I turned 43 on Friday. Woo hoo! Age doesn’t scare me, in the just-a-number chronological sense: I hope never to lie about my age—ridiculous vanity. Wrinkles don’t scare me: peaches are sweet and delicious, but so are raisins. Gray hairs don’t scare me: gray is a lovely neutral. I’ll look fab wearing chartreuse. The fact that I am, technically, old enough to be my 3-year-old son’s grandmother doesn’t scare me.
Well, OK, that last one scares me a little bit.
But here’s the thing. I did something (I don’t even remember what) to wrench my shoulder a few weeks back. It hurts when I lift my arm this way, but not that way. It hurts when I sleep on my stomach, but not on my back. Just a weird annoying temporary injury, of the sort I’ve experienced more than once in the past. And in the past, it’s gone away in a day or two. Maybe three. Did I mention this happened a few weeks ago?
It still hurts.
I keep telling myself that it’s just because I haven’t eked out more than half a dozen total hours of exercise over the last three years since paid full-time work plus an active and clingy three year old equals constant exhaustion, and thus my otherwise enviable gym-queen fitness level ((cough)) (I heard that!) has taken a nose dive, but that once I return to a daily workout routine, it will come back. I’ll be fine. Just like before. Right?
Well, even without your volumes-speaking silence, dear reader, I am starting to doubt my own assurances. The physical evidence is attacking me from all quarters.
My whole life, I had never used lotion. Never needed to. Then last winter, my arms got so red and dry and itchy I wanted to tear them off. I scratched them raw. I wondered if I might have contracted a bizarre Amazonian rain forest skin infection when I used the restroom at SF MOMA. (Hey, there were people from everywhere seeing Frida!) I went to the doctor expecting a course of amoxicillin and prescription strength cortozone cream. She took one look and gave a satisfied, "Ah. Dermititis. Eczema. Use more lotion. Here." She slathered my arms with plain old Vaseline. Just keep them moist, she counseled. Put a bandage on the area to keep from scratching.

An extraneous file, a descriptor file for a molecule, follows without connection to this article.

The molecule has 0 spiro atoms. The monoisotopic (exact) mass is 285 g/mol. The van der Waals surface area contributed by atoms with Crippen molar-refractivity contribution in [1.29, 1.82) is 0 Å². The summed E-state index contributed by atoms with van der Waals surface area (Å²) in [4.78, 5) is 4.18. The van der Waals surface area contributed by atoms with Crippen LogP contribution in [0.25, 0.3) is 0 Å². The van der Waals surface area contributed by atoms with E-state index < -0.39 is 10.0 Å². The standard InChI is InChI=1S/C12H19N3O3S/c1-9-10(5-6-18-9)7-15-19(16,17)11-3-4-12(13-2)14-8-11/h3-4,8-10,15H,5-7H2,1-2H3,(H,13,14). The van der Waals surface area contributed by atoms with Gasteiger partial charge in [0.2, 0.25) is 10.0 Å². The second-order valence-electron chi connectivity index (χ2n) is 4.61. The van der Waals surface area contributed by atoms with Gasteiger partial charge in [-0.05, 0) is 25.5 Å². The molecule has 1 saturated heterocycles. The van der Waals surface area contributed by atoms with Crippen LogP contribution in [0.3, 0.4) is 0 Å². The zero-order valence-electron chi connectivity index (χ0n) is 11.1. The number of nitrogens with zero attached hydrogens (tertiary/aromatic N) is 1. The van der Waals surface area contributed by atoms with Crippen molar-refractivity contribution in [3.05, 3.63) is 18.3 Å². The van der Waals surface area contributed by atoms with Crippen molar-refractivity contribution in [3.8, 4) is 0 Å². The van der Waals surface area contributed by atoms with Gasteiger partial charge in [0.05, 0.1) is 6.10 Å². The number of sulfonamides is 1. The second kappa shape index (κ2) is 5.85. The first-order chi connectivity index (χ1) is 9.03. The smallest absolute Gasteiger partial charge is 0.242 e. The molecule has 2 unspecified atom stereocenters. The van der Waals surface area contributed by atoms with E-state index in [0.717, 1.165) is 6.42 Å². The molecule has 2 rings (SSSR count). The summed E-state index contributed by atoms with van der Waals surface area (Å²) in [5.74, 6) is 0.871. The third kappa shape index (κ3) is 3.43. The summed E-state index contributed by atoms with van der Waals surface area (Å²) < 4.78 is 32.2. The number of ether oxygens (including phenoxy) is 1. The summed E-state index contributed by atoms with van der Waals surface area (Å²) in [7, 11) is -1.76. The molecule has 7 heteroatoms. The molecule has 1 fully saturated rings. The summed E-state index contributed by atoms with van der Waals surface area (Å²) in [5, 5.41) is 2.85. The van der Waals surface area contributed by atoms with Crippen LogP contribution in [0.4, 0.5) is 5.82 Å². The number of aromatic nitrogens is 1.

That’s it? Dry skin? But it worked. And when the skin over my right eye and above my upper lip were similarly struck, I slathered. I improved. It was just aging.
I know I should—and do—count my blessings that I have not been hit harder (yet) by the march of time. There are 40-somethings who look, move, feel, and act older than I do. There are 40-somethings who have faced breast cancer and heart attacks. It feels petty to quibble with dry skin and slow-healing aches. So I won’t quibble. But I won’t surrender, either. Without resorting to surgical or biogenetic augmentation (unless I win the lottery—then hey, even cryogenic preservation is on the table), I’ll do whatever I can to stay as healthy, mobile, pain-free, and, er, moist as I can as the decades pick up speed.
I once told my mom that the thing that made me saddest about dying was not that I would miss the people in my life or my own life experiences, but I’d miss seeing how the whole damn thing played out and one day ended—the story of humankind. If I believed in eternal or afterlife that wouldn’t be a problem, of course, but I don’t. So I’ll just buckle in and go as far on the ride as my train car will take me. Until I run out of steam or the wheels fall off.
Or they figure out how to throw the damn thing into reverse.
Sonja Fitz is a Berkeley native now living in Oakland with three different age versions of herself coexisting inside her: 12, 25, and whatever the calendar says.